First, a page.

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5 of the Best First Week of Secondary Resources for Transition into Year 7

Knowing me, knowing you, we're all going to find introductory exercises a little awkward, so we best make them fun and inclusive at least...

  • 5 of the Best First Week of Secondary Resources for Transition into Year 7

We’ve all had to do it. We’ve all sat there in a circle with strangers, waiting nervously until it’s our time to stand up, say our name, and tell everyone an “interesting” fact about ourselves. It’s awful.

Nobody wants to be the person who can’t think of anything good, lest we’re forever labelled as the boring one who could only muster the solitary fact that they once had a cat called Buffy.

Plus, how other people’s names did you miss or have already forgotten while you were frantically exploring your memory for something interesting, funny and not too embarrassing?

It’s hardly any more fun for kids. They’ve gone from being the big fish in their primary school to the little minnows of secondary. There might be a few people they know from primary, but each and every one of them sits there, uneasy and unsure, thinking their new classmates are all so confidently settled already.

So let’s make it a bit easier on them. No more pairing people at random to talk about what they did in the summer holidays. Here are some better ideas to try this September:

1 | Class puzzle

This activity was submitted by Cheryl Pauly at atozteacherstuff.com and is an ideal problem solver to build cooperative learning from day one:

“During the first week of school I have my class complete a puzzle. I cut up a poster-sized piece of paper and give each student a piece. They put their name on it and decorate it however they like, then we put the puzzle together on a bulletin board as a class.”

2 | Breaking the ice

Melissa Martin’s variation on the old ‘getting to know you’ gimmick involves writing cryptic clues about yourself on the board and having students try to work out what each means.

“I write my name in the centre of the board and then surround this with about six or seven names, places, numbers and words connected to me. By asking closed questions, the students have to guess how these words are connected to me, eg “Were you born in Durham?”” The students are motivated by trying to find out more about their teacher and with the challenge of guessing the relevance of all the terms. I try to make some of the terms slightly ambiguous, eg ‘40’ is my German shoe size, not my age, and ‘Queen’ has nothing to do with Elizabeth II, but it is my favourite band.”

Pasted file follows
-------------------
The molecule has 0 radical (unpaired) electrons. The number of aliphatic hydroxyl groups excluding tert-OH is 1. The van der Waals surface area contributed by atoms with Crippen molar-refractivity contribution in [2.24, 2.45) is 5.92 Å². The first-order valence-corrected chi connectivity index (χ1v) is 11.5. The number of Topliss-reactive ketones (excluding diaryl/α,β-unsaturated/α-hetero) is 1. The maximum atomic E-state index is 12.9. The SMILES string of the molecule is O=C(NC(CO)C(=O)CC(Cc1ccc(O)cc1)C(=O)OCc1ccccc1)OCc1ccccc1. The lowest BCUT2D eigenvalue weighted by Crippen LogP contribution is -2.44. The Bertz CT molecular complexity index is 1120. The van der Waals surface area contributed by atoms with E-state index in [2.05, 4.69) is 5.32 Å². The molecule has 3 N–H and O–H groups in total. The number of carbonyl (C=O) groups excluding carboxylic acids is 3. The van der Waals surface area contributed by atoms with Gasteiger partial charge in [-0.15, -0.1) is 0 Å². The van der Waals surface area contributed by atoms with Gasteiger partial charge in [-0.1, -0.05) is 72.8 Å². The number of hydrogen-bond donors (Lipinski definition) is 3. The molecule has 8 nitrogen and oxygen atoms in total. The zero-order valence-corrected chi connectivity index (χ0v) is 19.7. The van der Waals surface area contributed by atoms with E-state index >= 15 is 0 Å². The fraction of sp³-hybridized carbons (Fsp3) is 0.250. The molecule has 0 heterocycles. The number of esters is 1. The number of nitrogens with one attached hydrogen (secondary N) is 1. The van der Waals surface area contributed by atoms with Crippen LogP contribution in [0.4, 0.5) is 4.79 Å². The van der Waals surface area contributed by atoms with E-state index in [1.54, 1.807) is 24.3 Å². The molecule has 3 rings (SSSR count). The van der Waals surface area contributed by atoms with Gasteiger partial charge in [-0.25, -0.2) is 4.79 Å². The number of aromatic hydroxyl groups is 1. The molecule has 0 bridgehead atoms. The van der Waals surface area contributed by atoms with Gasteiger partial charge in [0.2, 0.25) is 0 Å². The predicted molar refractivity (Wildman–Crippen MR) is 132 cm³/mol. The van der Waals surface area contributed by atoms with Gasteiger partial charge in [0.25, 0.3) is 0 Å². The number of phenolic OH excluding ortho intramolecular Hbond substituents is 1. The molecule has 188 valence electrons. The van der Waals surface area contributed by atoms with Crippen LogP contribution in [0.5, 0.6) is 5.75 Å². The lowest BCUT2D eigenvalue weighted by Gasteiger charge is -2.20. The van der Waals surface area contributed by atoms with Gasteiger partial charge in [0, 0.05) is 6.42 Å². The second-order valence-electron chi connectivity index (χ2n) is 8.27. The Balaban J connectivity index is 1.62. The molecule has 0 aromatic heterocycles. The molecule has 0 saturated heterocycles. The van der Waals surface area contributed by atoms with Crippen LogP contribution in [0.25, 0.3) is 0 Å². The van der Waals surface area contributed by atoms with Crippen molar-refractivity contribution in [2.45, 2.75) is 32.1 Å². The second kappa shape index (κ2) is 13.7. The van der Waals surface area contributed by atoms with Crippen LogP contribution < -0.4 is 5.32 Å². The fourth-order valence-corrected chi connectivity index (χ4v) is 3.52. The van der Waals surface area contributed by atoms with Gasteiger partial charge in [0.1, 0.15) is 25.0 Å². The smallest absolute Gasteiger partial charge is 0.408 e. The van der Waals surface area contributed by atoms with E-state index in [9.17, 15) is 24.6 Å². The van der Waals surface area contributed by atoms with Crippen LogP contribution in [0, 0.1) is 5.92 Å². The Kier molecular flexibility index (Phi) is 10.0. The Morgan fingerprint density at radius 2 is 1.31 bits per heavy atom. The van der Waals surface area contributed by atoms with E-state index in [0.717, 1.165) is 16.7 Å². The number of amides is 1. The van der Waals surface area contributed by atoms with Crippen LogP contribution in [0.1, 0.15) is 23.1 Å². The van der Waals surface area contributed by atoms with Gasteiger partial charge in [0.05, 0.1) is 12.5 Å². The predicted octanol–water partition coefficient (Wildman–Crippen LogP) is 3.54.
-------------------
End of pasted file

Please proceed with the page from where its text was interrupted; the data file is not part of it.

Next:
Once the students have figured out all the clues, Melissa suggests giving them time to write their own, then putting them into small groups to take turns guessing each other’s.

Check out the full article here.

3 | Two truths and a lie

The idea is to present three ‘facts’ about yourself – two true, one false. If you’ve seen the TV show Would I Lie To You? then you should already be fairly familiar with this concept.

Essentially you want to be presenting two interesting things you’ve done or that have happened to you, and mix in a lie. Obviously, the more outlandish the truths, the better the game is. It provokes more laughs and interesting probing to get conversation rolling.

For example, here are a few of the truths from the aforementioned show that sound like they could easily be made up.

  • Michael McIntyre: For two weeks I drove a car that could only turn left.
  • David Baddiel: I have snogged two of the Spice Girls.
  • Peter Serafinowicz: My voice was passed off as that of Pelé in an advert for impotence.

Anyway, you get the idea, but there’s a lesson plan with a shorter and longer version of the game here.

4 | First maths lesson

Any maths teachers out there looking for ideas, here’s a whole bunch from Jo Morgan (@mathsjem) that will help you set expectations, build students’ confidence and get them excited about maths.

“As students arrive, greet them at your classroom door and hand them a card or sticker with a number on it (I suggest 1-30, but any will work) and tell them to think about the properties of their number. Next, tell students to stand up and hold their card up if they have a multiple of 5. Each student standing up says their name and number in turn. Ask one of the students standing to define the word multiple. Now do the same for various number properties eg ‘stand up if you have a factor of 24’, ‘stand up if you have a prime number’, ‘stand up if you have a square number’ and so on.”

5 | Murder mystery and bank robbery

What better way to start secondary school than with a good old-fashioned murder? A fictional one, of course. The University of Portland’s own Professor Peter Pappas (who may or may not have picked a peck of pickled peppers) came up with these two great activities to get students thinking.

The first is a murder mystery, and the second is a bank robbery, and in each case you have 25-30 clues handed out on single bits of paper. Each group of 5 or 6 students are given a full set of clues, around 4-5 per pupil, which they aren’t allowed to pass around. This way they each have to verbally communicate and participate in order to solve the crime.

Get these resources and Peter’s explanation, instructions and follow-up activities here.

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